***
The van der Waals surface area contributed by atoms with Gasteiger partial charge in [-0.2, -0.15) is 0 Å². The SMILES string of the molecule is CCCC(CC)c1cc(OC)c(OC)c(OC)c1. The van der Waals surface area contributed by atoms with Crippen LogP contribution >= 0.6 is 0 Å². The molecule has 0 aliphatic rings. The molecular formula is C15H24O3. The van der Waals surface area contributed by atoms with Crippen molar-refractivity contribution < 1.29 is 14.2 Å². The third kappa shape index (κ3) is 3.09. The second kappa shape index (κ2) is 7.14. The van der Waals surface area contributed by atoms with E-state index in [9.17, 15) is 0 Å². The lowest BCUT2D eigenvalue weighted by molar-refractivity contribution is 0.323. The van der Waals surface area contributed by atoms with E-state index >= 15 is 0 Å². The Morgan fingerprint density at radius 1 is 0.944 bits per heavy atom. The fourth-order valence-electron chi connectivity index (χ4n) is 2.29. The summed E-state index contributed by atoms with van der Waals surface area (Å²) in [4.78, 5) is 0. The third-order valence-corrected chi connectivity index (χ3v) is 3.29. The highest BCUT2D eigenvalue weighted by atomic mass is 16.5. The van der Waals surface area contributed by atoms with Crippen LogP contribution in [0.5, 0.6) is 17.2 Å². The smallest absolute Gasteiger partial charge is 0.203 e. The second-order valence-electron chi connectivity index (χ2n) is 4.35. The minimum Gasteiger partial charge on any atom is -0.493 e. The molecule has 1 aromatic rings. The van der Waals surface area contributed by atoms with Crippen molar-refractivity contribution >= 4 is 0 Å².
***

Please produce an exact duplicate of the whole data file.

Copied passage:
The van der Waals surface area contributed by atoms with Gasteiger partial charge in [-0.2, -0.15) is 0 Å². The SMILES string of the molecule is CCCC(CC)c1cc(OC)c(OC)c(OC)c1. The van der Waals surface area contributed by atoms with Crippen LogP contribution >= 0.6 is 0 Å². The molecule has 0 aliphatic rings. The molecular formula is C15H24O3. The van der Waals surface area contributed by atoms with Crippen molar-refractivity contribution < 1.29 is 14.2 Å². The third kappa shape index (κ3) is 3.09. The second kappa shape index (κ2) is 7.14. The van der Waals surface area contributed by atoms with E-state index in [9.17, 15) is 0 Å². The lowest BCUT2D eigenvalue weighted by molar-refractivity contribution is 0.323. The van der Waals surface area contributed by atoms with E-state index >= 15 is 0 Å². The Morgan fingerprint density at radius 1 is 0.944 bits per heavy atom. The fourth-order valence-electron chi connectivity index (χ4n) is 2.29. The summed E-state index contributed by atoms with van der Waals surface area (Å²) in [4.78, 5) is 0. The third-order valence-corrected chi connectivity index (χ3v) is 3.29. The highest BCUT2D eigenvalue weighted by atomic mass is 16.5. The van der Waals surface area contributed by atoms with Crippen LogP contribution in [0.5, 0.6) is 17.2 Å². The smallest absolute Gasteiger partial charge is 0.203 e. The second-order valence-electron chi connectivity index (χ2n) is 4.35. The minimum Gasteiger partial charge on any atom is -0.493 e. The molecule has 1 aromatic rings. The van der Waals surface area contributed by atoms with Crippen molar-refractivity contribution >= 4 is 0 Å².